Rethinking Tisha B’Av

There is a holiday in the month of Av (July/August) called Tisha B’Av. It’s traditionally a holiday of mourning because pretty much everything bad that’s ever happened to us as a people happened on that day. I’m actually all for a collective day of mourning.

I think there can be a lot of power in that, but I really find that my thoughts about the central element of Tisha B’Av, the fall of the Temple, are very different than everyone else’s. This is one of the few places that I really haven’t heard anyone talking about where I am on this.

Here’s the thing.

On Tisha B’Av we’re supposed to be mourning the exile of the Shekhinah. So the story goes, when the Temple was destroyed, which was the “home” of the Shekhinah, she was exiled out into the world. But that just doesn’t make sense to me. I see her as being freed to infuse the whole world now.

It may have sucked at first for the Jews to be exiled from Israel, but I don’t see every last one of us making aliyah and should we? Yes, the destruction of the Temple and Diaspora have been challenging, but that’s made us who we are as a people today.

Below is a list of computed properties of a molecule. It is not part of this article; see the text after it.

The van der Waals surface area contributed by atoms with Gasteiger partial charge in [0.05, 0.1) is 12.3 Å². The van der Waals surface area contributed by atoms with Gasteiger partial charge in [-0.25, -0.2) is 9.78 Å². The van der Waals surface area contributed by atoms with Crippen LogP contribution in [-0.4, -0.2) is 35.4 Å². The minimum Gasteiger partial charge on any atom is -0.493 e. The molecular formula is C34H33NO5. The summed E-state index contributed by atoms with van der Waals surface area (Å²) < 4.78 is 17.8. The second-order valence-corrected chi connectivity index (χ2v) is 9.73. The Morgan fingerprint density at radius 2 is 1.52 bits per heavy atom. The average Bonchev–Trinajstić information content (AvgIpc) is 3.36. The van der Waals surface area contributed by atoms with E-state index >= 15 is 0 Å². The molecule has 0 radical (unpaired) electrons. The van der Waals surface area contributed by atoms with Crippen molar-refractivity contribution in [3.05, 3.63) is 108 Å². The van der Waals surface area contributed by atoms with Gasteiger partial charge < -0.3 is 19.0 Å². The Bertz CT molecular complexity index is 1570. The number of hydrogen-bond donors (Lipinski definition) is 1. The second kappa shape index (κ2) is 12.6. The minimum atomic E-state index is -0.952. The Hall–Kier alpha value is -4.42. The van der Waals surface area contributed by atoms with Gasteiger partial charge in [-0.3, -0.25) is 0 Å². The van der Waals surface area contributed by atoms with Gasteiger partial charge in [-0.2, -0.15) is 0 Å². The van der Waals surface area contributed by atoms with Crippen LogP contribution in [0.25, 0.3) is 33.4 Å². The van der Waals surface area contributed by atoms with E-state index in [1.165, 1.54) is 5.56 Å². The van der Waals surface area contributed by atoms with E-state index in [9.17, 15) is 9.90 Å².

It’s just like the “exile” from Eden. I don’t see it as an exile. It was time for Adam and Chava to grow up and move out on their own.

Life changes. We go through different phases of life, and some can be very painful and we have to mourn what is lost as we embrace what is new. Growing up can suck. Moving out on your own is more than a little challenging, but the other option is to remain a child your entire life.

I’ve been thinking more about how we’ve grown as a people and a spiritual path since the fall of the temple. While we may have nostalgia for the “good old days,” how many of us really would go back if we could?

Do we really want to see a return to the Temple cult, with its privileged priestly class and animal sacrifice?


Let’s honor the past, but embrace the future. Remember. Release. Transform.

If we’re going to mourn past destruction and devastation, then let’s use that to ensure that others don’t continually experience the same thing.

Let’s reclaim the Shekhinah and see her as infusing the entire world with her presence and free her from the myth of exile.

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